Arsène Lupin – Gentleman Thief

Gentleman Icon by Tatyana at the Noun Project

Recently, I came across a French show called Lupin that’s being shown on Netflix. The show is pretty good, but it’s something that I learned while watching it that prompted this post. 

Lupin 2021

You might be familiar with the name Lupin from the fun Japanese manga and animated series titled Lupin III (Lupin sansei). (You might even remember the arcade game called Cliff Hanger? Ack, I’m aging myself again!) 😛

If you have never seen Lupin III, I recommend it. The movies by Miyazaki are terrific. (Goemon is my favorite character! “I have once more cut a worthless object.” Bwahahaha) Monkey Punch created a fun cast of characters. Lupin himself is a lecherous thief with a heart of gold. 

Lots of action and craziness. Booyah!

Lupin III - Castle Cagliostro Poster

What I did not know.

What I had not realized before seeing the French show was that Lupin (Aka Lupin III’s Grandfather) came from a series of stories and books started in 1905 by Maurice Leblanc. (I’d heard of the French thief Lupin but had not realized he was actually a fictional character!)

So, supercurious, since the Lupin show talks about the Gentleman Thief’s adventures and popularity as well as his hijinks, I went and found “The Extraordinary Adventures of Arsène Lupin, Gentleman Thief.” It was AWESOME!

(I found a $.99 version at Amazon that was on special, but you can also find it at Project Gutenberg) Sadly, it appears not all of the books are available free or not (I haven’t found the Countess of Cagliostro AKA Memoirs of Arsène Lupin yet for one), and some of these have been given multiple names, so beware!) (Some call him gentleman thief, others gentleman burglar.)

 

Why is it AWESOME?

There are several reasons and then some surprising ones I did not expect! So let’s start with the first ones.

The writing is charming, tricky, and it pokes fun at everything. Even if you see what’s coming, the execution still keeps you enthralled. There’s wit, smarts, puzzles of all kinds. Totally entertaining! 

Then there was this surprise…

Sherlock Holmes Icon by Matthew Davis at the Noun Project

Sherlock Holmes!

What? What does Sherlock Holmes have to do with Arsène Lupin? Why he’s in there! That’s what! ROFL. It knocked me for a loop. French writer, French stories, and then BAM, Sherlock Holmes enters the fray!

Yes! Dispairing of Inspector Ganimard’s inability to figure out how Arsène Lupin managed some thefts, some aristocrats write to Holmes and get him involved. Not just once, either! (I just finished the “Blonde Lady,” and Sherlock was back!)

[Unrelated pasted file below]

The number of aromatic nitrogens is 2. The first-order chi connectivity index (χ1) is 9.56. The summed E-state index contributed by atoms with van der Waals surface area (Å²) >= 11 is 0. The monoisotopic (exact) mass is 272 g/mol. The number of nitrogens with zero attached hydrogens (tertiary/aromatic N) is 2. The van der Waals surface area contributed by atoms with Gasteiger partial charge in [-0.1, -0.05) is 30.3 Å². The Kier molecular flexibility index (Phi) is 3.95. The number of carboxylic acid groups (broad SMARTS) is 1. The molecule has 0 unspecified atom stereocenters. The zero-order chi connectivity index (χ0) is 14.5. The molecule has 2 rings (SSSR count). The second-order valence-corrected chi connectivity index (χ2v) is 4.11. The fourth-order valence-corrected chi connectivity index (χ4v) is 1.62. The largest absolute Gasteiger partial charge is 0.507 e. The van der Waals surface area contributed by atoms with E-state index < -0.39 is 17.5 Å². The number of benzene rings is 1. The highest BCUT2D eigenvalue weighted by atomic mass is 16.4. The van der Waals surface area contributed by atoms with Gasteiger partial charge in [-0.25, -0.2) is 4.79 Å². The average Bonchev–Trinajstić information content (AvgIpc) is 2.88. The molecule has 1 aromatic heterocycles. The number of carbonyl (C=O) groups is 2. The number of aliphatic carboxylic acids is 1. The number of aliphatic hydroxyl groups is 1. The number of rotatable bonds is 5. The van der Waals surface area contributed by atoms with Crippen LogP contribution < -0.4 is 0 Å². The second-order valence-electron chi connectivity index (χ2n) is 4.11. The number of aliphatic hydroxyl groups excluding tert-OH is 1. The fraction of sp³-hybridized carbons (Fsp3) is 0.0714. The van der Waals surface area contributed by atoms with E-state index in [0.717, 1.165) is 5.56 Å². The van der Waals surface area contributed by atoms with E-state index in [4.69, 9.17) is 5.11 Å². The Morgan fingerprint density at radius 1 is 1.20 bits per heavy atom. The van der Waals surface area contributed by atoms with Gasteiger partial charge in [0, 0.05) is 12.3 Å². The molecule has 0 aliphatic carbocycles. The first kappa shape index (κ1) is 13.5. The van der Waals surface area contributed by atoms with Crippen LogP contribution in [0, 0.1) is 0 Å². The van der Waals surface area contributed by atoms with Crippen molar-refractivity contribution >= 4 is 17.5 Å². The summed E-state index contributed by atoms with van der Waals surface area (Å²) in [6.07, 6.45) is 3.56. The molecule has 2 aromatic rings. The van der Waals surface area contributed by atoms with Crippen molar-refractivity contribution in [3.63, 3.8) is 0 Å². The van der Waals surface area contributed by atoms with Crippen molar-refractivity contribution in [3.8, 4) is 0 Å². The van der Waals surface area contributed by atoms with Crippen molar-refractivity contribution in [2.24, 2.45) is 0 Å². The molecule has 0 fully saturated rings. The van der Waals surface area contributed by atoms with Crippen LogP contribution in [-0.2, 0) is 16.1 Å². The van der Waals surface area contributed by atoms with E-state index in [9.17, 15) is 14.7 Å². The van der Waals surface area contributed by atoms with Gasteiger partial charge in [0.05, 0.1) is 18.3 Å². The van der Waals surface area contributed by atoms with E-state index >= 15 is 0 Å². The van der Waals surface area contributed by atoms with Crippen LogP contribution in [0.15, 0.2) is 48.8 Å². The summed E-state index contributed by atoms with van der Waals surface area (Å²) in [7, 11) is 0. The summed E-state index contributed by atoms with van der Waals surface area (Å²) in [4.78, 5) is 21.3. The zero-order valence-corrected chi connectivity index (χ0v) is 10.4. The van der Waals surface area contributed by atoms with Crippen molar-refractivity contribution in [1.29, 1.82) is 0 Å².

Throwing in Holmes does several things as well; it expands the social commentary as well as the never-ending back and forth with regards to the French being French and the English being English.

Just when I was sure I couldn’t be surprised anymore, I got my final shock!

Sherlock Holmes Nemesis

Sherlock Holmes vs. Arsène Lupin PC Game!

Bwahahahaha! Frogwares, a software company known for their Sherlock Holmes PC games (I’ve played several), actually did a Sherlock Holmes vs. Arsène Lupin one! (The name was changed for marketing purposes to Sherlock Holmes Nemesis as they recently updated the 2008 game.)

Unlike the books, this one is in England. Arsène Lupin has thrown the gauntlet down and plans to shame the English by stealing several artifacts. He’s given Holmes notice, challenging him to try and stop him! (Heck, I stumbled onto the fact they were doing a Sherlock Holmes Collection Special, so I just cheaply grabbed a bunch of the older Sherlock Holmes games I didn’t already have. Double Booyah! It was like fate!)

Weird and Fun Facts!

  1. Copyright infringement #1 – First done by Maurice Leblanc on the use of Sherlock Holmes and Watson (That’s why you will see translations done pre-public domain refer to them as Holmlock Shears and Wilson – once Author Conan Doyle and his publishers complained!
  2. Copyright Infringement #2 – Committed by Monkey Punch on using the name Lupin and the character’s lineage to Arsène Lupin. (This is why in some places, for a time, Lupin was spelled Lopin.)
  3. Both Maurice Leblanc and Author Conan Doyle were unhappy because readers only wanted fiction from them with their famous characters. Of what they both considered more serious work, no one seemed to care or want.

So had you heard about Arsène Lupin before? Am I just behind everyone else? (I guess living under a rock does that. :P) 

Have an awesome week!

 

Gloria

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